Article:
Prompted by the mugging of an elderly man and regular littering of hypodermic needles, Potrero Hillians living along the median on Carolina Street, between 22nd and 23rd streets, began meeting last summer to discuss turning the long-overgrown strip into a municipal park. Last month, more than two dozen volunteers and a matching number of San Francisco Public Works personnel began clearing heavy brush in the area.
“We didn’t know what we were working with until we started this clearing process,” said Kate Sheets, climbing down from a muddy embankment after clipping wet branches in misty conditions. She admitted to feeling a bit overwhelmed, noting that the 1,000-foot long, 20-foot wide median is going to take several efforts to fully cleanup.
Last fall, advocates were able to designate the median as an official park under the Street Parks Program, a partnership between Public Works’ Bureau of Urban Forestry and the nonprofit San Francisco Parks Alliance. To keep the designation, the neighborhood group pledges to maintain the open space they’ve dubbed “Carolina Island Park” for at least three years. In exchange, the City will provide resources, such as the staff, tools and a Recology truck that were on hand for the February cleanup.
“Being official gives us access to more resources,” said Kathryn Blum, who said the group was spurred by the success of a similar effort at Tunnel Top Park. Blum, who hosted the group’s first meeting, has lived along the median for 21 years. “It’s a fine swatch of greenery and special, so we wanted to make it our beautiful corner of the world,” she said.
According to Julia Brashares, program manager for Public Works, the median has been an illegal dumping ground for some time, and has hosted homeless campers. “No major appliance, no toilets,” Brashares said half-joking of common items found during similar cleanups. But heavy brush did hide two bicycles and a large plastic bin with leftover belongings, as well as several additional containers. Not all clandestine users had been roughing it, though. “Whoever was here was enjoying some fine wine,” said one volunteer, pulling two empty bottles he deemed top shelf from the dirt.
A clearing at the top of the median near 22nd Street revealed six now-uneven cement slabs where a sitting area had been sited decades ago. The finding prompted a memory from a 63-year old volunteer, Katrina, who grew up on the block and still lives nearby. She’d signing her initials in the cement when it’d been poured. “This actually was a nice area, but the City didn’t really maintain it,” she declared wistfully.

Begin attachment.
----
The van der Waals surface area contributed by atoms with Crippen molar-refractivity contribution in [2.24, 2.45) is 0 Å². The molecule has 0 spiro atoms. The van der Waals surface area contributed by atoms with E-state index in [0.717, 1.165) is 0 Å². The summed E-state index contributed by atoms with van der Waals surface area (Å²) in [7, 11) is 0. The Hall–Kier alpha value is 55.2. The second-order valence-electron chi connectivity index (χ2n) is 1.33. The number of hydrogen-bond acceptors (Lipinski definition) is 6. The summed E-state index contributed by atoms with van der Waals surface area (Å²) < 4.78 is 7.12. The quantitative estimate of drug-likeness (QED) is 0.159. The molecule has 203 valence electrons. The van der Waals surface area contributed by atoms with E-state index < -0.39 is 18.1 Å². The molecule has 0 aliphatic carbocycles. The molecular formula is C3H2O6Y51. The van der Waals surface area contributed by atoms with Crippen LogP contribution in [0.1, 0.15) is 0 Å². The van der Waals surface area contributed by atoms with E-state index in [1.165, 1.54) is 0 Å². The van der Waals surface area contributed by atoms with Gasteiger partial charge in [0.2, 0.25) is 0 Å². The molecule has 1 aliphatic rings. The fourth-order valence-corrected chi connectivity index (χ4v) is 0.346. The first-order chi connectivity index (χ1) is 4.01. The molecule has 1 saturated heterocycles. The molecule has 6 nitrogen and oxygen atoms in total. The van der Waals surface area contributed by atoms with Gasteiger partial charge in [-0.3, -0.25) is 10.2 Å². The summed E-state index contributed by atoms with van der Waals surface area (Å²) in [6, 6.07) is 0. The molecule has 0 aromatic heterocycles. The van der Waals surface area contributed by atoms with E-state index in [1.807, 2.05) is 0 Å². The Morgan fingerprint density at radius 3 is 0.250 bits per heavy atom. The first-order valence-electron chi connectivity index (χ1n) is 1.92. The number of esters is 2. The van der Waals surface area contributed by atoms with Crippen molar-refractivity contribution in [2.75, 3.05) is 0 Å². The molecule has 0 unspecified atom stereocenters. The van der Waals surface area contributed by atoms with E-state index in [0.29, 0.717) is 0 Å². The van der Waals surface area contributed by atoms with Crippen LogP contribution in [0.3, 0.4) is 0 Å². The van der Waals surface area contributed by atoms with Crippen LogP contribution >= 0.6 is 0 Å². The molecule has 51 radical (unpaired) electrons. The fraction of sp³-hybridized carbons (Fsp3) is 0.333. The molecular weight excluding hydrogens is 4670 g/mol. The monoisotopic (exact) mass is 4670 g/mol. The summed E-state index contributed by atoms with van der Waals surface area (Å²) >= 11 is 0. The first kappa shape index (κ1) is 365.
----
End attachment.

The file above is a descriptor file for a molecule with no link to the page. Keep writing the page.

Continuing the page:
Joining her in clearing that patch was Nancy Pagan, who has lived a block away most of her 90 years, and still owns a three-unit building her late husband built. “Today is a big day for us, “she said, in between carrying large bundles of twigs and picking rocks from the dirt. Pagan’s daughter, Kathy Pagan Quadros, is one of the effort’s main organizers.
The group is considering rebuilding the sitting area along a bit more than 100 feet of flatland before Carolina Street begins its sharp down slope. And it hopes to raise money for landscaping. “We want to come up with a plan to make it sustainable so it will take less work to upkeep,” said Sheets. “The idea is to have sustainable trees and plants that aren’t going to get too bushy.”
The lone streetlight on the block fails to illuminate either of the two staircases that allow for street crossings. “They are dark at night and scary, so we need more lighting for safety,” said Kathryn Blum, who has lived on the block for 21 years.
According to Marissa Alexander, Parks Alliance program manager, park improvements costs will have to be paid for by citizens, rather than the City. Assisting with fundraising is her organization’s main role. “There’s been a few attempts over the years to get this cleaned up and hopefully this time it works,” she said. Parks Alliance is involved with 130 similar San Francisco projects. Before being hired by the City five months ago, Brashares worked at Parks Alliance in Alexander’s position, which Brashares said has proved an asset in communications between the nonprofit and the City.
The Good Life Grocery, Chiotras Grocery and Goat Hill Pizza contributed food and snacks for the volunteers, who felt satisfied with their first day’s effort. They expect to hold another one soon.